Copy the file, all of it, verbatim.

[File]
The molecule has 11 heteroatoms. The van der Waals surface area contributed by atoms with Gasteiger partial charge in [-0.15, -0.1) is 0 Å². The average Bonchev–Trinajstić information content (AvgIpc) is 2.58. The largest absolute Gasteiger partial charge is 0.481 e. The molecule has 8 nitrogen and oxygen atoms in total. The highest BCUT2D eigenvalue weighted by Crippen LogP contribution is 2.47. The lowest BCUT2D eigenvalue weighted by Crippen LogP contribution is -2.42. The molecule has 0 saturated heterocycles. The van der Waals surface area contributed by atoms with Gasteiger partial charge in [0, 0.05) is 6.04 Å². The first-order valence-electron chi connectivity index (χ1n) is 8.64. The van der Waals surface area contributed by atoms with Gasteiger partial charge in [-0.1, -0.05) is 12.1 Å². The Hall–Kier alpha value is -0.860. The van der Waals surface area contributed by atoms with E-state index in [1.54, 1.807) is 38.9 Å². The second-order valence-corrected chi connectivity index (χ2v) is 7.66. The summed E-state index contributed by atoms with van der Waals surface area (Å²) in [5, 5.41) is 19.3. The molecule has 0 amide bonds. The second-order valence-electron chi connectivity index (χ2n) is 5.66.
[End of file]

The molecule has 11 heteroatoms. The van der Waals surface area contributed by atoms with Gasteiger partial charge in [-0.15, -0.1) is 0 Å². The average Bonchev–Trinajstić information content (AvgIpc) is 2.58. The largest absolute Gasteiger partial charge is 0.481 e. The molecule has 8 nitrogen and oxygen atoms in total. The highest BCUT2D eigenvalue weighted by Crippen LogP contribution is 2.47. The lowest BCUT2D eigenvalue weighted by Crippen LogP contribution is -2.42. The molecule has 0 saturated heterocycles. The van der Waals surface area contributed by atoms with Gasteiger partial charge in [0, 0.05) is 6.04 Å². The first-order valence-electron chi connectivity index (χ1n) is 8.64. The van der Waals surface area contributed by atoms with Gasteiger partial charge in [-0.1, -0.05) is 12.1 Å². The Hall–Kier alpha value is -0.860. The van der Waals surface area contributed by atoms with E-state index in [1.54, 1.807) is 38.9 Å². The second-order valence-corrected chi connectivity index (χ2v) is 7.66. The summed E-state index contributed by atoms with van der Waals surface area (Å²) in [5, 5.41) is 19.3. The molecule has 0 amide bonds. The second-order valence-electron chi connectivity index (χ2n) is 5.66.